Though the market keeps raging to the upside, I keep seeing bearish signs in market sentiment – the VIX is hitting multi-year lows, NYSE short interest is hitting a four-year low, the ratio of insider selling to buying is running at what John Hussman calls “panic level,” 8 to 1 (for every share bought eight were sold). With that said, I really have no idea if market will go higher or lower in the short run (and no one does!). I am sure there is plenty of contrarian bullish sentiment as well. For instance, most mutual fund inflows are going to bond funds, while US equity funds are seeing outflows. Even for those who don’t believe in market timing, the stock market seems to have this incredible ability to turn you into a market timer. Every time I get the inkling to time the market I remind myself of Milton Berle’s saying: “I used to be bullish, then I was bearish. Now I’m brokish!” The solution is simple: analyze and value individual stocks; and the cash in your portfolio should not be a byproduct of your view on the market, but a residual of your individual buy and sell decisions.
About the Author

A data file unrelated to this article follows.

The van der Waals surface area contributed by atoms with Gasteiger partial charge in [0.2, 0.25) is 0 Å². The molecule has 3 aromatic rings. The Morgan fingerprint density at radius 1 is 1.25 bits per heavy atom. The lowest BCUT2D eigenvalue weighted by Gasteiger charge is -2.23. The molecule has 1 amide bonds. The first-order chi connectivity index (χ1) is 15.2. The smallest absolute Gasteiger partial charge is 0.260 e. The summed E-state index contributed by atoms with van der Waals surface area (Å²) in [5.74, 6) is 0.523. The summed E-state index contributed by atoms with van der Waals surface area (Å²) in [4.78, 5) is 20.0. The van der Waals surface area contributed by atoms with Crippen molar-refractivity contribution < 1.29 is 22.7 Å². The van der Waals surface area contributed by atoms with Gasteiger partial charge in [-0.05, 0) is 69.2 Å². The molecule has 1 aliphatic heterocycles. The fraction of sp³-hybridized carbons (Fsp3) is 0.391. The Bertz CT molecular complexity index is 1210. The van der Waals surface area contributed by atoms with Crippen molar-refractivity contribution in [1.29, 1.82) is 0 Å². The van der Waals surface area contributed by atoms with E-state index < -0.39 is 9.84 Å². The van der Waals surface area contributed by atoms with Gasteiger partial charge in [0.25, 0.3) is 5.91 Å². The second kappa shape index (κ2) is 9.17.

I was born and raised in Murmansk, Russia (the home for Russia’s northern navy fleet, think Tom Clancy’s Red October). I immigrated to the US from Russia in 1991 with all my family – my three brothers, my father, and my stepmother. (Here is a link to a more detailed story of how my family emigrated from Russia.) My professional career is easily described in one sentence: I invest, I educate, I write, and I could not dream of doing anything else. Here is a slightly more detailed curriculum vitae: I am Chief Investment Officer at Investment Management Associates, Inc (IMA), a value investment firm based in Denver, Colorado. After I received my graduate and undergraduate degrees in finance (cum laude, but who cares) from the University of Colorado at Denver, and finished my CFA designation (three years of my life that are a vague recollection at this point), I wanted to keep learning. I figured the best way to learn is to teach. At first I taught an undergraduate class at the University of Colorado at Denver and later a graduate investment class at the same university that I designed based on my day job. Currently I am on sabbatical from teaching for a while. I found that the university classroom was not big enough for me, so I started writing and, let’s be honest, I needed to let my genetically embedded Russian sarcasm out. I’ve written articles for the Financial Times, Barron’s, BusinessWeek, Christian Science Monitor, New York Post, Institutional Investor … and the list goes on. I was profiled in Barron’s, and have been interviewed by Value Investor Insight, Welling@Weeden, BusinessWeek, BNN, CNBC, and countless radio shows. Finally, my biggest achievement – well actually second biggest; I count quitting smoking in 1992 as the biggest – I’ve authored the Little Book of Sideways Markets (Wiley, 2010) and Active Value Investing (Wiley, 2007).